In late August, YouTube made a half-hearted attempt at cracking down on videos and channels that espouse white supremacist beliefs. Several channels, including those of James Allsup, VDARE TV, TRS Radio, Martin Sellner, American Identity Movement (AmIM), and Iconoclast — who also calls himself “Dan” — were deleted.
In response, many of Iconoclast’s fans cried foul. White nationalist activist Brittany Sellner (née Pettibone) wrote that Iconoclast’s “right-wing” channel was banned “for no reason at all.” Alt-right Twitter personality Orwell & Goode called it an act of “censorship.”
Other Twitter users decried bans on the basis of “wrongthink,” or described him as just a “truther” and a “nationalist” whose “only crime” was “challenging the establishment narratives.” Evidently the outcry was enough to sway the pushovers at YouTube headquarters, because they quickly reversed their decision and reinstated the Iconoclast, VDARE TV, and Martin Seller’s channels.
But Iconoclast isn’t just a “right-wing” or “nationalist” YouTuber, as a recent appearance on the white supremacist Patriotic Weekly Review demonstrates. Patriotic Weekly Review is a rebrand of This Week on the Alt-Right that is hosted by British Neo-Nazi Mark Collett and white nationalists Patrick Slattery and Jason Köhne.
On the October 9, 2019 episode of Patriotic Weekly Review, Iconoclast made a guest appearance to discuss, among other things, the movement for action against climate change. Iconoclast claimed that the entire “green movement” was a sham to lower white birthrates and increase the number of non-white refugees into Europe.
“If I was to go out on the street and ask a woman walking down the street — or if I told her that the climate agenda is nothing more at its core than an anti-white, anti-Western agenda, she’d look at me like I was absolutely insane,” he said. “But we here — we can connect he dots. We can see where it starts, what the showboating is all about, what the surface issue is.”
Iconoclast brought up “Birth Strike” — the people who pledge not to have children in response to their governments’ inaction over climate change. He insisted that these people were primarily targeting “young, white, Western women” and that they “say nothing about the ballooning population — the exploding population — in Africa.”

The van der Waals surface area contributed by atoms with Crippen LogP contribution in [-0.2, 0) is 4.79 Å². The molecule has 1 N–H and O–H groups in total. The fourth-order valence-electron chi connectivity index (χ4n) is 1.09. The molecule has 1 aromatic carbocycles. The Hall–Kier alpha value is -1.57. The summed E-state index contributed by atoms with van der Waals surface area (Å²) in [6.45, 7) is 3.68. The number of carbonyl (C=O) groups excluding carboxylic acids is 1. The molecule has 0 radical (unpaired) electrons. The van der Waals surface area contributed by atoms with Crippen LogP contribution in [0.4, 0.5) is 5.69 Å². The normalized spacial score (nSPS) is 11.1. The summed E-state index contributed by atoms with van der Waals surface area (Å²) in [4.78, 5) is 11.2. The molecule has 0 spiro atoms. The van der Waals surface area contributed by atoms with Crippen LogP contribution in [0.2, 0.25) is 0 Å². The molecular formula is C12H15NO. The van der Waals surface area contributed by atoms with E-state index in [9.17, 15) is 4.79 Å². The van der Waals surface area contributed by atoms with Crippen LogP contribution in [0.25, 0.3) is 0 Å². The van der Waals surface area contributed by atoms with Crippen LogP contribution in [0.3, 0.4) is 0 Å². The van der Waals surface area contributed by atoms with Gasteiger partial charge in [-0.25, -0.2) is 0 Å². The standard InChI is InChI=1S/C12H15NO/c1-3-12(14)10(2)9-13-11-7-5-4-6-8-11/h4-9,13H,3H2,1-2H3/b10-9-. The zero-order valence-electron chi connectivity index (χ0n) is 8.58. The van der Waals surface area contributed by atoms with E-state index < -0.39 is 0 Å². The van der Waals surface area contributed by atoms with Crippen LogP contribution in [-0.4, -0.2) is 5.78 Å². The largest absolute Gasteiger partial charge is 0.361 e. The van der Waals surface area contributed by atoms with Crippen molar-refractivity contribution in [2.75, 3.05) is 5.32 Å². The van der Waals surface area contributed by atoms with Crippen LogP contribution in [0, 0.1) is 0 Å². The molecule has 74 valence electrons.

He then pivoted from overpopulation in the Global South to immigration. “Where do you think all these people are gonna wanna go?” he asked. “Well, there’s only one place they do wanna go. And they’re gonna try and come to Europe. It’s gonna be the migrant crisis on steroids.”
He also demanded to know why there are “people walking down the streets with anti-racism banners” at climate protests, adding that the “green movement is the next big offense from our enemies.”
White supremacists have often used overpopulation and environmental destruction to to sow fear about non-white birthrates and immigration.
The late eugenicist John Tanton wedded racist, anti-immigrant ideas to environmental concerns. And Stefan Molyneux, another white nationalist YouTube personality with a substantial following, claimed that environmental activists had purposefully misled white women into not having children while encouraging non-white women to do the opposite.
Molyneux called this supposed plot a “horrifying thing to do to a culture, to a people, to a history, to a race.”
As we’ve seen in this year in Christchurch and El Paso, where white supremacist gunmen murdered a combined 73 people, eco-fascism can inspire horrific acts of violence. Yet once again YouTube is demonstrating that, when it comes to the fight against white supremacy, their company is most comfortable sitting on the sidelines.